SabreSat: Redwire’s vehicle to dart through very low Earth orbit

Tyler Mitchell By Tyler Mitchell Jun12,2024

Kissimmee, Fla. – SabreSat, Redwire Space’s satellite for very low Earth orbit, looks more like a dart than a traditional spacecraft.

“As you think about aerodynamics, you want the dart to be skinny and long, not stubby and fat,” Spence Wise, Redwire senior vice president for missions and platforms, told SpaceNews.

Redwire is designing SabreSat for government intelligence, surveillance and reconnaissance missions.

“You wouldn’t want to bring one of those multimillion dollar payloads into VLEO just to have it deorbit,” Wise said. “So we’re building a persistent platform capable of delivering on the customer’s needs for exquisite payloads.”

VLEO Advantages

In recent years, companies have worked to establish constellations at altitudes ranging from 250 to 400 kilometers to gather high-resolution Earth imagery and to provide low-latency communications.

Redwire sees advantages for national security satellites to operate at VLEO altitudes from 90 to 350 kilometers.

“Getting twice as close gives you a 400 percent improvement in your sensor performance for electro-optical, infrared and all sorts of applications that the U.S. government is interested in,” Wise said.

Flying above uncrewed aerial vehicles and below proliferated low-Earth orbit constellations offers resiliency too, said Dean Bellamy Redwire executive vice president for national security space.

If collisions occur or antisatellite weapons strike targets in traditional low-Earth orbits, VLEO satellites would not be affected.

“We call it the orbital drone. It offers a new capability,” Bellamy said.

SabreSat and SkimSat

Redwire CEO Peter Cannito announced SabreSat during a March earnings call. At the time, he cited the importance for Redwire of moving up the value chain from supplying components to delivering spacecraft.

SabreSat benefits from expertise in Redwire’s European arm. The former QinetiQ Space, acquired by Redwire in 2022, is working with Thales Alenia Space on SkimSat, a VLEO platform for Earth-observation applications funded by the European Space Agency.

SkimSat and SabreSat rely on electric propulsion to compensate for drag in VLEO.

“We’re currently working on the design phase for our VLEO platform on the European front,” Juan Pablo Ramos, Redwire Space business development manager, said in April at the 39th Space Symposium in Colorado Springs. “We are focusing on sustaining operations in VLEO as long as possible.”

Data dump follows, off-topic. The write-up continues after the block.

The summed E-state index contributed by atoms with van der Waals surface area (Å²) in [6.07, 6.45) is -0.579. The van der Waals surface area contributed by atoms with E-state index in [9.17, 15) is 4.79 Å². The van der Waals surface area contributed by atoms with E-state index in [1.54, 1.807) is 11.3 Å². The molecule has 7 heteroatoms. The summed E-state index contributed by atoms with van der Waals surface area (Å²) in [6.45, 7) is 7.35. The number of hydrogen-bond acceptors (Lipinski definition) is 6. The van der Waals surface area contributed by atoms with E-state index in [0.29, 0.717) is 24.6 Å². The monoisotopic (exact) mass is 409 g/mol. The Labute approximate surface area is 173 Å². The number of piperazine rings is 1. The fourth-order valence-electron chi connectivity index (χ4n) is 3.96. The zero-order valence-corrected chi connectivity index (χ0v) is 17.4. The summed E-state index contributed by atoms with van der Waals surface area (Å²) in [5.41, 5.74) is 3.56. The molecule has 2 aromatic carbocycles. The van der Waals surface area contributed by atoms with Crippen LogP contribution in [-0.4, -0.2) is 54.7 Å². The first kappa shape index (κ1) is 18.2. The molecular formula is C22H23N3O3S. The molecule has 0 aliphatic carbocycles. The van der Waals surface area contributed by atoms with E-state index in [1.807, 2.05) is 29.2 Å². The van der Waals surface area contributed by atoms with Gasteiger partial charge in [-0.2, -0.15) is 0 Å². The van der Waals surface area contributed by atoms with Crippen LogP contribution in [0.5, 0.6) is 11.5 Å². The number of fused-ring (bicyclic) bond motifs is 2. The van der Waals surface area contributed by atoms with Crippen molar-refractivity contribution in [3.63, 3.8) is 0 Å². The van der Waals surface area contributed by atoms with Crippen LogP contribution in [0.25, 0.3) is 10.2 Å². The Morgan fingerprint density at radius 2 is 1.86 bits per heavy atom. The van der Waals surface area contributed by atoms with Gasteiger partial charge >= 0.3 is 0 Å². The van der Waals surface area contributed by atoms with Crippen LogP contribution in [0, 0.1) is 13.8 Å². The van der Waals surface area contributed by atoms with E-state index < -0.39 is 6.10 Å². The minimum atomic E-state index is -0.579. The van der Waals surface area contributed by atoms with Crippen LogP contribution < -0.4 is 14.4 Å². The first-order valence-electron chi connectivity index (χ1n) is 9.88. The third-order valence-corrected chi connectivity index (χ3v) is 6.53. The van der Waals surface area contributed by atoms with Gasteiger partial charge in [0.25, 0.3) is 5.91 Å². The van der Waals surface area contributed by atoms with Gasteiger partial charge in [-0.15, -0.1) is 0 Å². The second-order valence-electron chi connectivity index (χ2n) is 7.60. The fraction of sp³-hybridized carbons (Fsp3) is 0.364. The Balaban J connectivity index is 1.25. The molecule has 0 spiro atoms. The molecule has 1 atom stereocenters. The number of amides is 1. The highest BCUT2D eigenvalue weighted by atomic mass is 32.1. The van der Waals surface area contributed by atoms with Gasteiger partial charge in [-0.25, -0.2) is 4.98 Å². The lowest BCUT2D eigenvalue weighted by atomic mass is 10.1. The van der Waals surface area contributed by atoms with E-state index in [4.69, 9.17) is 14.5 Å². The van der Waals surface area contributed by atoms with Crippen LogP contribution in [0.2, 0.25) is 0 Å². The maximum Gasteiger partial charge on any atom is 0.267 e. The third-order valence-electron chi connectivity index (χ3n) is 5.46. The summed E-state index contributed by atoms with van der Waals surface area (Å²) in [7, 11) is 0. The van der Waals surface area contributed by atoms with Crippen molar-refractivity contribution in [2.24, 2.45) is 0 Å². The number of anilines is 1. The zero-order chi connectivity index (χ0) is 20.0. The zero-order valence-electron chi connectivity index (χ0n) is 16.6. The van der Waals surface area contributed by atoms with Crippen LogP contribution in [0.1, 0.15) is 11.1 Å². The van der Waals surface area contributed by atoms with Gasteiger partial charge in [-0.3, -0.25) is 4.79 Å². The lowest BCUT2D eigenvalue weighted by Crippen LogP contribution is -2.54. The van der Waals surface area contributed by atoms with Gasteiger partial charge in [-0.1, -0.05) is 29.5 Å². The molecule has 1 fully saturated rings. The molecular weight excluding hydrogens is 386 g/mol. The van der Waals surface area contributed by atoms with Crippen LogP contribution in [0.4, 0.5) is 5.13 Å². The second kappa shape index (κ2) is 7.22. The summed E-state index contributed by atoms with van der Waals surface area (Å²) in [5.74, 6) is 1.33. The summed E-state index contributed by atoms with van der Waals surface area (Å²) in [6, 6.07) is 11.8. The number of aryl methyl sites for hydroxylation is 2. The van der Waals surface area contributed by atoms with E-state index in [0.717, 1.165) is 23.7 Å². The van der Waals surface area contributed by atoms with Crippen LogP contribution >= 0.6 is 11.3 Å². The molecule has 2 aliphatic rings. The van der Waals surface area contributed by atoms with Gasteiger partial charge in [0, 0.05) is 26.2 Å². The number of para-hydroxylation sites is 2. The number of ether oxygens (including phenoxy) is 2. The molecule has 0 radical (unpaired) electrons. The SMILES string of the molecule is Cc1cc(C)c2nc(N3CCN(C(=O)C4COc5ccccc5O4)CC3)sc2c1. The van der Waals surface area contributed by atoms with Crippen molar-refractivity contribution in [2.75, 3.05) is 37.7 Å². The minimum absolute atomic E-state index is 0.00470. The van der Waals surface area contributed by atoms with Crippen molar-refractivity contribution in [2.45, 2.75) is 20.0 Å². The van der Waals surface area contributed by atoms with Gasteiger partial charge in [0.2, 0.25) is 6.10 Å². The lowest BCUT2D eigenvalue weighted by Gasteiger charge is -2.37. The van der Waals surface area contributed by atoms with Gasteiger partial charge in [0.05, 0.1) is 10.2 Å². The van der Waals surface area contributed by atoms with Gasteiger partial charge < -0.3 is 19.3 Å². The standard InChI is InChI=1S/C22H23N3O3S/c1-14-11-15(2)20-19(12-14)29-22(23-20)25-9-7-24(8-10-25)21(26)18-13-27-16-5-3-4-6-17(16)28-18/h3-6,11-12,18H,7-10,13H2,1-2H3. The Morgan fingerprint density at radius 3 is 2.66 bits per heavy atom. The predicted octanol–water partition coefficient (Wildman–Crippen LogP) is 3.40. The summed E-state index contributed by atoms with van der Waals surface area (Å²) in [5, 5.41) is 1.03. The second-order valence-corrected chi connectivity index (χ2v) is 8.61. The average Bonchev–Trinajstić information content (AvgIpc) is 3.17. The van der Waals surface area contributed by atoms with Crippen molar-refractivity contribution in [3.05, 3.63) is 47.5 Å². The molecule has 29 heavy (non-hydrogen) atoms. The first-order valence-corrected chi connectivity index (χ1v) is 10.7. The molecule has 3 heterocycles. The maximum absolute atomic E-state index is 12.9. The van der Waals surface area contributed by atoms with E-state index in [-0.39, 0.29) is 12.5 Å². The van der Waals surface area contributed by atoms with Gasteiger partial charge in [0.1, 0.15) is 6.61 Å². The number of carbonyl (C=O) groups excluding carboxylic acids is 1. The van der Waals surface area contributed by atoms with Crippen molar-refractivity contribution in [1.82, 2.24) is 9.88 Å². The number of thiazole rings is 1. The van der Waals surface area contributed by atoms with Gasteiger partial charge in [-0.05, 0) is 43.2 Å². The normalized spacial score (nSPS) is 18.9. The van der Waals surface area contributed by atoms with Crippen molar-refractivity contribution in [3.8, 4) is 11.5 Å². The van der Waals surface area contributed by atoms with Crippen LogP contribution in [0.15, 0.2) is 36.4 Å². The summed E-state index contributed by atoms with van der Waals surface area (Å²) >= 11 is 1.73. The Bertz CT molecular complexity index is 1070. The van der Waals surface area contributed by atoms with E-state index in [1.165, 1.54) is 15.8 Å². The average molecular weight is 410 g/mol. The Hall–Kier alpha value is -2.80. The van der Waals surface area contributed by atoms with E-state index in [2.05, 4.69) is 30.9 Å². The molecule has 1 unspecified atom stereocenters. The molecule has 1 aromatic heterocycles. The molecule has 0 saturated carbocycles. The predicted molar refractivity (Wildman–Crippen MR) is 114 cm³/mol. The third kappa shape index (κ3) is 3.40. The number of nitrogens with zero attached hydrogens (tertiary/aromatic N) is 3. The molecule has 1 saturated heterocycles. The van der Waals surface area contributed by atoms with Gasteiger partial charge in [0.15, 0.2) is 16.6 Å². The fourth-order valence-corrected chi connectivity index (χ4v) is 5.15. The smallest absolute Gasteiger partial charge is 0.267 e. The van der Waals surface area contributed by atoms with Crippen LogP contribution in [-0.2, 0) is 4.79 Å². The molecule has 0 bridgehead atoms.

Air-Breathing Option

In addition to standard electric thrusters, Redwire is offering customers an air-breathing option for SabreSat.

“Depending on the duration of the mission, we have the ability to scoop atomic oxygen and nitrogen to utilize in our electric thrusters,” Wise said. Solar panels provide additional power.

SabreSat is designed with bulkheads. When customers need more payload capacity than a 200-kilogram SabreSat provides, Redwire adds bulkheads to the center of the satellite, maintaining the dart-like shape. Extending the satellite’s length also increases available power. Solar arrays mounted on the edges scale with the length, Wise said.

Digital Engineering

Through digital engineering, Redwire is exploring SabreSat configurations for various altitudes.

“We created a plugin that allows us to model the drag of sparse gas as you travel through the thermosphere,” Wise said.

At certain altitudes, “we can collect more atomic oxygen and nitrogen than we would actually expel,” Wise said, “which means that in theory, you can entirely maneuver without regret, make various maneuvers, orbit changes and so forth.”

Because SabreSat relies on electric thrusters, the maneuvers will take time. “But it is a unique capability,” Wise said.

Tyler Mitchell

By Tyler Mitchell

Tyler is a renowned journalist with years of experience covering a wide range of topics including politics, entertainment, and technology. His insightful analysis and compelling storytelling have made him a trusted source for breaking news and expert commentary.

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3 thoughts on “SabreSat: Redwire’s vehicle to dart through very low Earth orbit”
  1. As I read about SabreSat, it seems like a smart design choice to make it more aerodynamic like a dart for very low Earth orbit. It’s important to ensure the payloads are secure and the platform is resilient. Looking forward to its advancements in VLEO operations.

  2. How does the design of SabreSat contribute to its efficiency in very low Earth orbit? Are there any drawbacks to operating at VLEO altitudes as mentioned in the article?

  3. Could you provide more details on the specific advantages of operating national security satellites at Very Low Earth Orbit altitudes, potentially enhancing sensor performance for various applications?

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